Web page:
Definition - What does Wide-Arm Cobra mean?
Wide-arm cobra pose is a moderate supine backbend and a modification of cobra pose.
To enter the pose, begin by lying down on the stomach with the legs extended and the tops of the feet on the mat, toes pointed. The feet and legs are slightly apart, about hip-width distance. Place the hands wider than the mat on each side of the chest. With the elbows bent and pointed toward the ceiling, raise the palms of the hands, coming onto the tips of the fingers. Press the tops of the feet, legs, pubic bone and fingertips into the mat to support the lower body and lift the head and torso off the floor. Pull in on the navel, pressing the pubic bone into the floor. The bottom ribs and abdomen remain on the floor. Mindfully arch the back, lifting the chest and the crown of the head toward the ceiling. Drop the shoulders down the back away from the ears. Keeping a slight bend in the elbows, straighten the arms. Hold for a count of three to six breaths. To come out of the pose, slowly lower the torso back down to the floor.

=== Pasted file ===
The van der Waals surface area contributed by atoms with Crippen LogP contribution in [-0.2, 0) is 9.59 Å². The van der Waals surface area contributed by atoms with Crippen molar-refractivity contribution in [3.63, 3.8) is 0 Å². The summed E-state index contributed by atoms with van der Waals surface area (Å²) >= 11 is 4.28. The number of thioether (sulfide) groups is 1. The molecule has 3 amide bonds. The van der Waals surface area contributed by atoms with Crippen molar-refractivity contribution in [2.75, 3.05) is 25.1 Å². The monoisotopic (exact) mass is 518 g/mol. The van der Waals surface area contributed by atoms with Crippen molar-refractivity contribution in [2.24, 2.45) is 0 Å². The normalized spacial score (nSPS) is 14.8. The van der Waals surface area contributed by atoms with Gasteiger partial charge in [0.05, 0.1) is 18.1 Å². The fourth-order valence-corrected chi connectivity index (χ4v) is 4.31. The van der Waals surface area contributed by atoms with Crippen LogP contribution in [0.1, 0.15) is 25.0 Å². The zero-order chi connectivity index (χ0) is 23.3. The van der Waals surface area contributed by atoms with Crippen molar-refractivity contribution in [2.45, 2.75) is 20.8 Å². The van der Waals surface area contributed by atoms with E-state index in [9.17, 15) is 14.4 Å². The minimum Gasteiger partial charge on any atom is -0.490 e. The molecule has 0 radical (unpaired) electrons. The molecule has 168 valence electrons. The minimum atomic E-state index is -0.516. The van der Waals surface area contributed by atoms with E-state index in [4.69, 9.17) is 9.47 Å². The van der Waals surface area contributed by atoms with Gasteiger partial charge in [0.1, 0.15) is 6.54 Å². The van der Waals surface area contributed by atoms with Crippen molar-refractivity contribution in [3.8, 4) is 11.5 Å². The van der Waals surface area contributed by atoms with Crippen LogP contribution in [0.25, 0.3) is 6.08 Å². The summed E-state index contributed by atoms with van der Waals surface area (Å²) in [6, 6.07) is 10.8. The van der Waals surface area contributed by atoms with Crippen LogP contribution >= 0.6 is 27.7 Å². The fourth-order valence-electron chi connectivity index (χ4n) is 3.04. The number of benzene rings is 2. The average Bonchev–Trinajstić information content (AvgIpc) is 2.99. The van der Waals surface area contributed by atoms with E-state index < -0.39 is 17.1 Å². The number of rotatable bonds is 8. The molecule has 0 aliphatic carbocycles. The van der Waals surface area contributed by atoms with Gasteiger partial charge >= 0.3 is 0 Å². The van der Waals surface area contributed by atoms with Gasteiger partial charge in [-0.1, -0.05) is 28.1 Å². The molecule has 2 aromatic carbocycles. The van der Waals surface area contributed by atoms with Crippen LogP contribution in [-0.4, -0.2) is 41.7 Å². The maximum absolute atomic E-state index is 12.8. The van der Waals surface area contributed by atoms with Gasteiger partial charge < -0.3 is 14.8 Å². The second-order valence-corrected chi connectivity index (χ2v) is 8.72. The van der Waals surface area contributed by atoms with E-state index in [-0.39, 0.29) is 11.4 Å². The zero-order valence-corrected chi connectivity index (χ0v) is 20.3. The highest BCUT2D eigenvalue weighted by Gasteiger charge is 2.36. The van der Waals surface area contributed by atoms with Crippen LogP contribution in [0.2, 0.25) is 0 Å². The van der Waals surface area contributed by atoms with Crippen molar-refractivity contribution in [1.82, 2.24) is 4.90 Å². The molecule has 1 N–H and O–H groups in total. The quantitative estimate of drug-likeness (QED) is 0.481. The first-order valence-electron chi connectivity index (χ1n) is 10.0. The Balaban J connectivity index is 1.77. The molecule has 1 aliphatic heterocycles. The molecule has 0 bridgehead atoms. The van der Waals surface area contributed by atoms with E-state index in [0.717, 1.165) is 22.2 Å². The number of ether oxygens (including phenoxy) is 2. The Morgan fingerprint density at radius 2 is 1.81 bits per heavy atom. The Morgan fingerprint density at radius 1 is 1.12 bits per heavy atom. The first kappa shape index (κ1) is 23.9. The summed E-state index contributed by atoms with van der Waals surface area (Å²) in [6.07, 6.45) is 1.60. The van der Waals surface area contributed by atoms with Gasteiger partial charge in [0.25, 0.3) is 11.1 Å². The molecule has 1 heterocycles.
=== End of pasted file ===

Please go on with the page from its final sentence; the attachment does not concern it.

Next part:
The Sanskrit name for wide-arm cobra is bhujangasana.
Yogapedia explains Wide-Arm Cobra
Wide-arm cobra pose is often used within a Sun Salutation or vinyasa as a transitional pose. It is considered a moderate backbend that helps prepare the spine for more advanced asanas. The modification with the arms placed wider than the mat allows for the chest and shoulders to open more fully than in the traditional cobra pose. The pose can be practiced as a low cobra or high cobra and is easily adjusted based on individual needs.
Wide-arm cobra is an excellent asana to relieve tight muscles resulting from working at a desk or using mobile devices for many hours.
Additional benefits of wide-arm cobra include:
- Opens the heart and chest
- Stretches the entire front of the body
- Strengthens the back of the body, shoulders and abdomen
- Engages and firms the gluteal muscles
- Aids digestion and relieves intensinal discomfort
- Counter stretches forward bends